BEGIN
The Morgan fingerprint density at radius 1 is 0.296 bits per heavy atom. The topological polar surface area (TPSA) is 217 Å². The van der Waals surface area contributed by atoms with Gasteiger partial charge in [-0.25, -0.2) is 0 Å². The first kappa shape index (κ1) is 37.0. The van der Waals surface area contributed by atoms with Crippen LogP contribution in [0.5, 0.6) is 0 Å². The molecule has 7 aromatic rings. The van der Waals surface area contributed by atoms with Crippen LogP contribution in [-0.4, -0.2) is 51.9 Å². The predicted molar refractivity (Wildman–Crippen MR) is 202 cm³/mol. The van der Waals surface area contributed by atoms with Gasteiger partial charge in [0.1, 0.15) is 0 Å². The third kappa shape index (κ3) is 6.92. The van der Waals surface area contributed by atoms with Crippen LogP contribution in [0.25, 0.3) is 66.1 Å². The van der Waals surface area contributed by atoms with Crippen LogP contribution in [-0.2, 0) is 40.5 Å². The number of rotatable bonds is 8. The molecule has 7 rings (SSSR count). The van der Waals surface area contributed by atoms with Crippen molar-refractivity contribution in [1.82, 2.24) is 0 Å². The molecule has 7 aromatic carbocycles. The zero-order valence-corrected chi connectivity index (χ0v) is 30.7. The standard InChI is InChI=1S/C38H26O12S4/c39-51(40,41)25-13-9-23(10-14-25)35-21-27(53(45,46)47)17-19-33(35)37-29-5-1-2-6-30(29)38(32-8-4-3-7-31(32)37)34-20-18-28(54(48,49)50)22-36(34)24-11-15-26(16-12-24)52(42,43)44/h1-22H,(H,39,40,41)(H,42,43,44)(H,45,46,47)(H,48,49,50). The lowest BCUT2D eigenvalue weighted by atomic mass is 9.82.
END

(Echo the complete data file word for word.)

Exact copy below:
The Morgan fingerprint density at radius 1 is 0.296 bits per heavy atom. The topological polar surface area (TPSA) is 217 Å². The van der Waals surface area contributed by atoms with Gasteiger partial charge in [-0.25, -0.2) is 0 Å². The first kappa shape index (κ1) is 37.0. The van der Waals surface area contributed by atoms with Crippen LogP contribution in [0.5, 0.6) is 0 Å². The molecule has 7 aromatic rings. The van der Waals surface area contributed by atoms with Crippen LogP contribution in [-0.4, -0.2) is 51.9 Å². The predicted molar refractivity (Wildman–Crippen MR) is 202 cm³/mol. The van der Waals surface area contributed by atoms with Gasteiger partial charge in [0.1, 0.15) is 0 Å². The third kappa shape index (κ3) is 6.92. The van der Waals surface area contributed by atoms with Crippen LogP contribution in [0.25, 0.3) is 66.1 Å². The van der Waals surface area contributed by atoms with Crippen LogP contribution in [-0.2, 0) is 40.5 Å². The number of rotatable bonds is 8. The molecule has 7 rings (SSSR count). The van der Waals surface area contributed by atoms with Crippen molar-refractivity contribution in [1.82, 2.24) is 0 Å². The molecule has 7 aromatic carbocycles. The zero-order valence-corrected chi connectivity index (χ0v) is 30.7. The standard InChI is InChI=1S/C38H26O12S4/c39-51(40,41)25-13-9-23(10-14-25)35-21-27(53(45,46)47)17-19-33(35)37-29-5-1-2-6-30(29)38(32-8-4-3-7-31(32)37)34-20-18-28(54(48,49)50)22-36(34)24-11-15-26(16-12-24)52(42,43)44/h1-22H,(H,39,40,41)(H,42,43,44)(H,45,46,47)(H,48,49,50). The lowest BCUT2D eigenvalue weighted by atomic mass is 9.82.